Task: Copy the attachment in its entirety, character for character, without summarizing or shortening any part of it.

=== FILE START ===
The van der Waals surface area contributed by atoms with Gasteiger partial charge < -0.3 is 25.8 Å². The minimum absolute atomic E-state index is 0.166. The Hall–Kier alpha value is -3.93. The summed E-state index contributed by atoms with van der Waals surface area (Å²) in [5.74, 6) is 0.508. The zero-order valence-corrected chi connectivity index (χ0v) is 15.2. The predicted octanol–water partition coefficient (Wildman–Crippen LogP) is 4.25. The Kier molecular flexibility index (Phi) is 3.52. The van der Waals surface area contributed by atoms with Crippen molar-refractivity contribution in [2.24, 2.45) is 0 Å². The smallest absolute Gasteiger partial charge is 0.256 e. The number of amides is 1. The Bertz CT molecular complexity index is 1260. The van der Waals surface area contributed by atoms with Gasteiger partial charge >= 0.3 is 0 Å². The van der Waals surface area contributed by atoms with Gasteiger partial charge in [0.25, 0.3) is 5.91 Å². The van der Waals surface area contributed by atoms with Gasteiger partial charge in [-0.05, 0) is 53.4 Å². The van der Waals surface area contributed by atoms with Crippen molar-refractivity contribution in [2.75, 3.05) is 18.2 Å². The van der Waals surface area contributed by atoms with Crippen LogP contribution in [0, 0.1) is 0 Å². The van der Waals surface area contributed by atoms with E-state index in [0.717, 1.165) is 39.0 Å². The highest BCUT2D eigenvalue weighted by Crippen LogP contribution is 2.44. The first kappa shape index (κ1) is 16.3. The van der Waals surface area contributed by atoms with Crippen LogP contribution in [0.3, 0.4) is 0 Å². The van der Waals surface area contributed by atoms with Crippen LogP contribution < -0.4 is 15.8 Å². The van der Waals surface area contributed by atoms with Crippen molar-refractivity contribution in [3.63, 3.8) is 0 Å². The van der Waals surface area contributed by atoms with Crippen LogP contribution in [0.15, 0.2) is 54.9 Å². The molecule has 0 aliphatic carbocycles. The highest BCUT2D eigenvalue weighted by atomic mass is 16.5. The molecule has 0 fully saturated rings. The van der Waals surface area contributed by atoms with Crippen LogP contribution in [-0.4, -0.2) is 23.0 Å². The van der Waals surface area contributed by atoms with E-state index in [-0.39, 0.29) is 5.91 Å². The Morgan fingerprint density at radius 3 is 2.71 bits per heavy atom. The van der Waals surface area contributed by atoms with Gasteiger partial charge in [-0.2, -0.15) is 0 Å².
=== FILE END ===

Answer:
The van der Waals surface area contributed by atoms with Gasteiger partial charge < -0.3 is 25.8 Å². The minimum absolute atomic E-state index is 0.166. The Hall–Kier alpha value is -3.93. The summed E-state index contributed by atoms with van der Waals surface area (Å²) in [5.74, 6) is 0.508. The zero-order valence-corrected chi connectivity index (χ0v) is 15.2. The predicted octanol–water partition coefficient (Wildman–Crippen LogP) is 4.25. The Kier molecular flexibility index (Phi) is 3.52. The van der Waals surface area contributed by atoms with Crippen molar-refractivity contribution in [2.24, 2.45) is 0 Å². The smallest absolute Gasteiger partial charge is 0.256 e. The number of amides is 1. The Bertz CT molecular complexity index is 1260. The van der Waals surface area contributed by atoms with Gasteiger partial charge >= 0.3 is 0 Å². The van der Waals surface area contributed by atoms with Gasteiger partial charge in [0.25, 0.3) is 5.91 Å². The van der Waals surface area contributed by atoms with Gasteiger partial charge in [-0.05, 0) is 53.4 Å². The van der Waals surface area contributed by atoms with Crippen molar-refractivity contribution in [2.75, 3.05) is 18.2 Å². The van der Waals surface area contributed by atoms with Crippen LogP contribution in [0, 0.1) is 0 Å². The van der Waals surface area contributed by atoms with E-state index in [0.717, 1.165) is 39.0 Å². The highest BCUT2D eigenvalue weighted by Crippen LogP contribution is 2.44. The first kappa shape index (κ1) is 16.3. The van der Waals surface area contributed by atoms with Crippen LogP contribution in [0.3, 0.4) is 0 Å². The van der Waals surface area contributed by atoms with Crippen LogP contribution < -0.4 is 15.8 Å². The van der Waals surface area contributed by atoms with Crippen molar-refractivity contribution in [3.63, 3.8) is 0 Å². The van der Waals surface area contributed by atoms with Crippen LogP contribution in [0.15, 0.2) is 54.9 Å². The molecule has 0 aliphatic carbocycles. The highest BCUT2D eigenvalue weighted by atomic mass is 16.5. The molecule has 0 fully saturated rings. The van der Waals surface area contributed by atoms with Crippen LogP contribution in [-0.4, -0.2) is 23.0 Å². The van der Waals surface area contributed by atoms with E-state index in [-0.39, 0.29) is 5.91 Å². The Morgan fingerprint density at radius 3 is 2.71 bits per heavy atom. The van der Waals surface area contributed by atoms with Gasteiger partial charge in [-0.2, -0.15) is 0 Å².